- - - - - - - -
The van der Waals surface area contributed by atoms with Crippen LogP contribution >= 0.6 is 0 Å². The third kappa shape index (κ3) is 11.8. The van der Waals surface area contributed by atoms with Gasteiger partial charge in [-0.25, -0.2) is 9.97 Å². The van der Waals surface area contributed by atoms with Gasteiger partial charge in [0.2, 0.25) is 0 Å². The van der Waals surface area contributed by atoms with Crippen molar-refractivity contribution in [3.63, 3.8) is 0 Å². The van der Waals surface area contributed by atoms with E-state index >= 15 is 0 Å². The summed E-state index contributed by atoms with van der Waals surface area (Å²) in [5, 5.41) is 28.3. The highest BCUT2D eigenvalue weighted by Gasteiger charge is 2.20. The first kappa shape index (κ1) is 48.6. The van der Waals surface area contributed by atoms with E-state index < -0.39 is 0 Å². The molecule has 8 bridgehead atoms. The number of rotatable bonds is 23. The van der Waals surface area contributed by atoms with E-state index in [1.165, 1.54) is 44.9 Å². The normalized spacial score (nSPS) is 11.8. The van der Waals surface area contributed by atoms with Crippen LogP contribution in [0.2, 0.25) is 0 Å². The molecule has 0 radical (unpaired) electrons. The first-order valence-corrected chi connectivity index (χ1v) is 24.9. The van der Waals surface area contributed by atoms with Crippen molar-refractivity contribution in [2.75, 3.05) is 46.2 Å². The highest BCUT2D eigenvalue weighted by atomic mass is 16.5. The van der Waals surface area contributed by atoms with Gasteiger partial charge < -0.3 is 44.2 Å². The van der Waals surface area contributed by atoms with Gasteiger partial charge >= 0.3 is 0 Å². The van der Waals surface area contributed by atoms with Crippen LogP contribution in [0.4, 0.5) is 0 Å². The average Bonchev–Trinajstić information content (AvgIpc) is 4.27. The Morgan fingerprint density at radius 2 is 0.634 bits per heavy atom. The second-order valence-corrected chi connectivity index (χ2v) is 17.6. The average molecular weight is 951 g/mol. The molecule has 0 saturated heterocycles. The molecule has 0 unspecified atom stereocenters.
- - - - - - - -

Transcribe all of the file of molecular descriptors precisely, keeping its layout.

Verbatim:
The van der Waals surface area contributed by atoms with Crippen LogP contribution >= 0.6 is 0 Å². The third kappa shape index (κ3) is 11.8. The van der Waals surface area contributed by atoms with Gasteiger partial charge in [-0.25, -0.2) is 9.97 Å². The van der Waals surface area contributed by atoms with Gasteiger partial charge in [0.2, 0.25) is 0 Å². The van der Waals surface area contributed by atoms with Crippen molar-refractivity contribution in [3.63, 3.8) is 0 Å². The van der Waals surface area contributed by atoms with E-state index >= 15 is 0 Å². The summed E-state index contributed by atoms with van der Waals surface area (Å²) in [5, 5.41) is 28.3. The highest BCUT2D eigenvalue weighted by Gasteiger charge is 2.20. The first kappa shape index (κ1) is 48.6. The van der Waals surface area contributed by atoms with E-state index < -0.39 is 0 Å². The molecule has 8 bridgehead atoms. The number of rotatable bonds is 23. The van der Waals surface area contributed by atoms with E-state index in [1.165, 1.54) is 44.9 Å². The normalized spacial score (nSPS) is 11.8. The van der Waals surface area contributed by atoms with Crippen LogP contribution in [0.2, 0.25) is 0 Å². The molecule has 0 radical (unpaired) electrons. The first-order valence-corrected chi connectivity index (χ1v) is 24.9. The van der Waals surface area contributed by atoms with Crippen molar-refractivity contribution in [2.75, 3.05) is 46.2 Å². The highest BCUT2D eigenvalue weighted by atomic mass is 16.5. The van der Waals surface area contributed by atoms with Gasteiger partial charge < -0.3 is 44.2 Å². The van der Waals surface area contributed by atoms with Gasteiger partial charge >= 0.3 is 0 Å². The van der Waals surface area contributed by atoms with Crippen LogP contribution in [0.4, 0.5) is 0 Å². The average Bonchev–Trinajstić information content (AvgIpc) is 4.27. The Morgan fingerprint density at radius 2 is 0.634 bits per heavy atom. The second-order valence-corrected chi connectivity index (χ2v) is 17.6. The average molecular weight is 951 g/mol. The molecule has 0 saturated heterocycles. The molecule has 0 unspecified atom stereocenters.